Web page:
More letters from alumni
about Eliot Spitzer '81and
Eliot Spitzer '81 is
probably well-meaning in his ". . . use of law for public objectives."
(Class Notes feature, March 7) The only problem is that he is part
of the executive branch sworn to enforce laws passed by the legislature.
His duty is not to ask a judge or two to create law that circumvents
the legislature's duty to define the public's objectives.
Mr. Spitzer needs to
go to Albany as a legislator if he wants to curb gun purchases.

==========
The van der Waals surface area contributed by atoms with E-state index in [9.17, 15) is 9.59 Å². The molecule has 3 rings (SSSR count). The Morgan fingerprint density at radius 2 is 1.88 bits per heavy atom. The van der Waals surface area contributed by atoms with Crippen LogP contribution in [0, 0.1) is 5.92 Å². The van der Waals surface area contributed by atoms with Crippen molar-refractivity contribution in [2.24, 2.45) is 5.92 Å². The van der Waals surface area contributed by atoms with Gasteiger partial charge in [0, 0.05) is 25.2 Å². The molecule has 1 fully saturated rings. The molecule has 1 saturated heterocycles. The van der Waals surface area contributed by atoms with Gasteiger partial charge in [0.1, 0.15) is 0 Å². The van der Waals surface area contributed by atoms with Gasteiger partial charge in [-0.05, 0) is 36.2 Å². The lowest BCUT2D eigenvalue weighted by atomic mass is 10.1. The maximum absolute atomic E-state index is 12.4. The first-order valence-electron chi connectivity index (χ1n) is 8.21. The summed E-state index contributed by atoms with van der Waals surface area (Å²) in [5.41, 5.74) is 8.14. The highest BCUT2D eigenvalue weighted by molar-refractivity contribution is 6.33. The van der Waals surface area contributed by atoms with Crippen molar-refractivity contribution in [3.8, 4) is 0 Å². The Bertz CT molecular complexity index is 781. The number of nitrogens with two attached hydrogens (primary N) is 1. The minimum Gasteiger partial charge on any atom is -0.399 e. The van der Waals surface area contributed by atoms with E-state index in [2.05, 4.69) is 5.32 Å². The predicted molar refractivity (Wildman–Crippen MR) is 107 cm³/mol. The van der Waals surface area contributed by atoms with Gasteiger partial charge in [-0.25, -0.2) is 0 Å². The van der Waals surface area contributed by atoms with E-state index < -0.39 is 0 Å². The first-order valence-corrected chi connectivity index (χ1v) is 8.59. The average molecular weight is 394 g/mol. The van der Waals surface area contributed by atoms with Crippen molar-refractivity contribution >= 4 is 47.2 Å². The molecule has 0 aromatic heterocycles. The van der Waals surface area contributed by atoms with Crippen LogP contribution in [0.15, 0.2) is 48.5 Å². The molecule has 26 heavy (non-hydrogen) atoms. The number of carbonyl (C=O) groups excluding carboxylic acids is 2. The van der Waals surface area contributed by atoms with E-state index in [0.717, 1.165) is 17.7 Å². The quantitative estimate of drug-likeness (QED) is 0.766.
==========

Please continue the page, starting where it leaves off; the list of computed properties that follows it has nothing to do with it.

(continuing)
Or he can remain as attorney general and vigorously enforce the
laws against the misuse of guns by criminals. Separation of powers
and its checks and balances may be dull, regressive constitutional
principles that Mr. Spitzer wishes to ignore. Unfortunately, this
is at the peril of our freedoms and our noble, fragile experiment
known as representative democracy.
"The greatest dangers
to liberty lurk in insidious encroachment by men of zeal, well meaning
but without understanding." (Emphasis added) - Justice Louis
Brandeis writing in Olmstead v. United States, 2 77 US 438,
4 79 (1928).
Kerry H. Brown '74
to this letter
a letter to PAW